What Does It Mean To Be A Progressive Christian?
There are many kinds of Christians identified by denominations, such as Catholics, Episcopalians, Baptists, Methodists, Presbyterians, Eastern Orthodox, and so forth. There are also Christians that follow different core principles, such as fundamentalists, charismatics, evangelists, and progressives.
Progressive Christianity is not the same as being supportive of progressive politics. There may be some similarities with progressive politics, but there are specific things that progressive Christians believe in and do as part of their daily worship and religious practices.
Progressive Christians are not intimidated by those who question traditional beliefs that some consider discriminatory and overly rigid. Progressive Christians accept diversity in people and fight for social justice. They like to care for poor people and oppressed classes. They act responsibly toward the Earth, with environmental stewardship focusing on efforts to create overall sustainability.
These actions are in alignment with their daily worship. They pray and then get to work for a good cause, demonstrating prayer in action.
James Rowe Adams founded The Center for Progressive Christianity (TCPC) in Cambridge, Massachusetts, in 1996. He is a retired Episcopalian priest.
There are five core principles of progressive Christians, embraced by TCPC in 2022, which are:
- Follow the Way and Teachings of Jesus: Following Jesus can lead to an experience of the sacredness, completeness, and unity of all life. There is the recognition that the Spirit moves in many beneficial ways in many traditions of faith.
- Inclusivity: Seeking a diverse community that includes all people with honor for differences in theology, class, age, race, ability, sexual orientation, gender identity, and expression.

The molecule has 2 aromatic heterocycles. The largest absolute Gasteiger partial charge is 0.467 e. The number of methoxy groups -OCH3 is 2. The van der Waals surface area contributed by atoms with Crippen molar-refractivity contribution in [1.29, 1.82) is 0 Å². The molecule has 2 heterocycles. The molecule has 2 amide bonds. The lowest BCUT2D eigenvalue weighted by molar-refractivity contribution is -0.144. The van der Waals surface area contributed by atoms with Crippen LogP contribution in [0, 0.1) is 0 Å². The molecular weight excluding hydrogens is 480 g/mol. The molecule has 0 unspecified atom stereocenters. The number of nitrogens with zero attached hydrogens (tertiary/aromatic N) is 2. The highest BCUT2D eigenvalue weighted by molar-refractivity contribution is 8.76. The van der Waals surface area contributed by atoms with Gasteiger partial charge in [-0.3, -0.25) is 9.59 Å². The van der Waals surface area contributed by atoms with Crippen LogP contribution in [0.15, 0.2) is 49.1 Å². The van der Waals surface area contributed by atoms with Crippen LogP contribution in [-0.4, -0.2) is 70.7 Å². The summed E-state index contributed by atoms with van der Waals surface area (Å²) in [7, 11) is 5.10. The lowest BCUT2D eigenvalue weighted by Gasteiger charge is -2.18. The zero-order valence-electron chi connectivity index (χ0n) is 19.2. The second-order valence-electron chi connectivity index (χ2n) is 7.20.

- Compassion: Promote peace and justice among all with selfless love towards each other.
- Embracing Science: Welcome the insights provided by modern science and endeavor to protect the Earth’s integrity through environmental sustainability.
- Life-Long Learning: Make a commitment to learning that gives more value to questioning than a belief in absolutes.
Some fundamentalists claim that progressive Christians are not “true” Christians with significant condemnation of their “sins” using quotes from the Bible as proof. These fundamentalists are especially against the concept of same-sex marriage.
Progressive Christians might say, in response to such condemnation, that Jesus never wrote a single word found in the Bible and that the only requirement for being a Christian is to follow the ways and teachings of Jesus. As an example of the Bible’s fallibility, it is full of supportive references to slavery. Progressive Christians object to slavery on the same grounds as any other forms of oppression regarding gender identity, same-sex marriage, age, race, nationality, etc.
What you will not find very often are progressive Christians condemning other Christians. That is something they usually do not do. In the past, others may have condemned them. Some turned away from the church for a while because of this condemnation. Sometimes they had to overcome many obstacles to find their way back to faith in a place of worship that accepts them as the unique and wonderful people they are.
Progressive Christians look for positive things in other people and value caring, compassion, and kindness very highly. When they pray as part of their daily worship, their prayers will likely be about reducing the suffering of others.